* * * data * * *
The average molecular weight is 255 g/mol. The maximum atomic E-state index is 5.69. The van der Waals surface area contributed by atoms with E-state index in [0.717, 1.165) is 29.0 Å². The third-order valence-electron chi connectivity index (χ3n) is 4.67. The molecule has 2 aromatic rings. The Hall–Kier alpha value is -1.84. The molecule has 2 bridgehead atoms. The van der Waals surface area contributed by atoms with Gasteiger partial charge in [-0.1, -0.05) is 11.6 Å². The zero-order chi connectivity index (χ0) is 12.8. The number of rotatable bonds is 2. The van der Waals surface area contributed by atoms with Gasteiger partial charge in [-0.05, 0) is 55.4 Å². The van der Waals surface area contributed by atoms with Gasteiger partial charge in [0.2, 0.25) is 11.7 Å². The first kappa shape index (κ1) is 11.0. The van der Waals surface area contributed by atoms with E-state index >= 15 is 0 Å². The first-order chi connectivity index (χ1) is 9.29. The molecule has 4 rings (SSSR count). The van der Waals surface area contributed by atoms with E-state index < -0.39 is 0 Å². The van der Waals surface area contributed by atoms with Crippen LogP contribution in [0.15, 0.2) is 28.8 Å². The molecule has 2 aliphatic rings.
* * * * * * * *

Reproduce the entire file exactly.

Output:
The average molecular weight is 255 g/mol. The maximum atomic E-state index is 5.69. The van der Waals surface area contributed by atoms with E-state index in [0.717, 1.165) is 29.0 Å². The third-order valence-electron chi connectivity index (χ3n) is 4.67. The molecule has 2 aromatic rings. The Hall–Kier alpha value is -1.84. The molecule has 2 bridgehead atoms. The van der Waals surface area contributed by atoms with Gasteiger partial charge in [-0.1, -0.05) is 11.6 Å². The zero-order chi connectivity index (χ0) is 12.8. The number of rotatable bonds is 2. The van der Waals surface area contributed by atoms with Gasteiger partial charge in [-0.05, 0) is 55.4 Å². The van der Waals surface area contributed by atoms with Gasteiger partial charge in [0.2, 0.25) is 11.7 Å². The first kappa shape index (κ1) is 11.0. The van der Waals surface area contributed by atoms with E-state index >= 15 is 0 Å². The first-order chi connectivity index (χ1) is 9.29. The molecule has 4 rings (SSSR count). The van der Waals surface area contributed by atoms with E-state index < -0.39 is 0 Å². The van der Waals surface area contributed by atoms with Crippen LogP contribution in [0.15, 0.2) is 28.8 Å². The molecule has 2 aliphatic rings.